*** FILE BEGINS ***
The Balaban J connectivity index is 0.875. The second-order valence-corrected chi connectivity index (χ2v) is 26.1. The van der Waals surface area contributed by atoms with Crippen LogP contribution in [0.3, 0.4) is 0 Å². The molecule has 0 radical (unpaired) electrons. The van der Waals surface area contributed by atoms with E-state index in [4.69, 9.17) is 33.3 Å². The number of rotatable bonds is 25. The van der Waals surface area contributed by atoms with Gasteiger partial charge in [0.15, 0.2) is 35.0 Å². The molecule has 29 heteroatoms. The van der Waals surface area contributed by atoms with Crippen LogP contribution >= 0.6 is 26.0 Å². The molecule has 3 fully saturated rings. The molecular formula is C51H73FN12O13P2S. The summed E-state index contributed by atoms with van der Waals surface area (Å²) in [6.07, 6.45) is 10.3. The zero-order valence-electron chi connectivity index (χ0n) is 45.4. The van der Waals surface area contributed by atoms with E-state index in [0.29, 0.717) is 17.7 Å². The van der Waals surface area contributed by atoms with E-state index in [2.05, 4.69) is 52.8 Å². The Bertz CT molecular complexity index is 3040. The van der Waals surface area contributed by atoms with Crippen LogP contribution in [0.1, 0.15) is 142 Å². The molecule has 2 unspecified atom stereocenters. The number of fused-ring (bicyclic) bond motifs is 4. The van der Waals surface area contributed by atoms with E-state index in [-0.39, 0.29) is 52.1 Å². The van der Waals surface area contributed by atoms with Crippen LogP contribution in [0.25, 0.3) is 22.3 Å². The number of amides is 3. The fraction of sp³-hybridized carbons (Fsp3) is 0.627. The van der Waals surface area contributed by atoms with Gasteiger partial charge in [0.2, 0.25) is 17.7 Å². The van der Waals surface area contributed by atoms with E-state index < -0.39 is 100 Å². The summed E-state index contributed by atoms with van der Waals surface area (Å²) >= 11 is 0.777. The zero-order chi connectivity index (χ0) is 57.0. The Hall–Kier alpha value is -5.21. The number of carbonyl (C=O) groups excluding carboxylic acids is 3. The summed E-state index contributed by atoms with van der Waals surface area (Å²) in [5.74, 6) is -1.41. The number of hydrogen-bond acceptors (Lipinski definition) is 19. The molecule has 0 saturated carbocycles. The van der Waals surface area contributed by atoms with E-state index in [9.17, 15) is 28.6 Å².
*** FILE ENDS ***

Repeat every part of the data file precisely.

The Balaban J connectivity index is 0.875. The second-order valence-corrected chi connectivity index (χ2v) is 26.1. The van der Waals surface area contributed by atoms with Crippen LogP contribution in [0.3, 0.4) is 0 Å². The molecule has 0 radical (unpaired) electrons. The van der Waals surface area contributed by atoms with E-state index in [4.69, 9.17) is 33.3 Å². The number of rotatable bonds is 25. The van der Waals surface area contributed by atoms with Gasteiger partial charge in [0.15, 0.2) is 35.0 Å². The molecule has 29 heteroatoms. The van der Waals surface area contributed by atoms with Crippen LogP contribution >= 0.6 is 26.0 Å². The molecule has 3 fully saturated rings. The molecular formula is C51H73FN12O13P2S. The summed E-state index contributed by atoms with van der Waals surface area (Å²) in [6.07, 6.45) is 10.3. The zero-order valence-electron chi connectivity index (χ0n) is 45.4. The van der Waals surface area contributed by atoms with E-state index in [0.29, 0.717) is 17.7 Å². The van der Waals surface area contributed by atoms with E-state index in [2.05, 4.69) is 52.8 Å². The Bertz CT molecular complexity index is 3040. The van der Waals surface area contributed by atoms with Crippen LogP contribution in [0.1, 0.15) is 142 Å². The molecule has 2 unspecified atom stereocenters. The number of fused-ring (bicyclic) bond motifs is 4. The van der Waals surface area contributed by atoms with E-state index in [-0.39, 0.29) is 52.1 Å². The van der Waals surface area contributed by atoms with Crippen LogP contribution in [0.25, 0.3) is 22.3 Å². The number of amides is 3. The fraction of sp³-hybridized carbons (Fsp3) is 0.627. The van der Waals surface area contributed by atoms with Gasteiger partial charge in [0.2, 0.25) is 17.7 Å². The van der Waals surface area contributed by atoms with E-state index < -0.39 is 100 Å². The summed E-state index contributed by atoms with van der Waals surface area (Å²) >= 11 is 0.777. The zero-order chi connectivity index (χ0) is 57.0. The Hall–Kier alpha value is -5.21. The number of carbonyl (C=O) groups excluding carboxylic acids is 3. The summed E-state index contributed by atoms with van der Waals surface area (Å²) in [5.74, 6) is -1.41. The number of hydrogen-bond acceptors (Lipinski definition) is 19. The molecule has 0 saturated carbocycles. The van der Waals surface area contributed by atoms with E-state index in [9.17, 15) is 28.6 Å².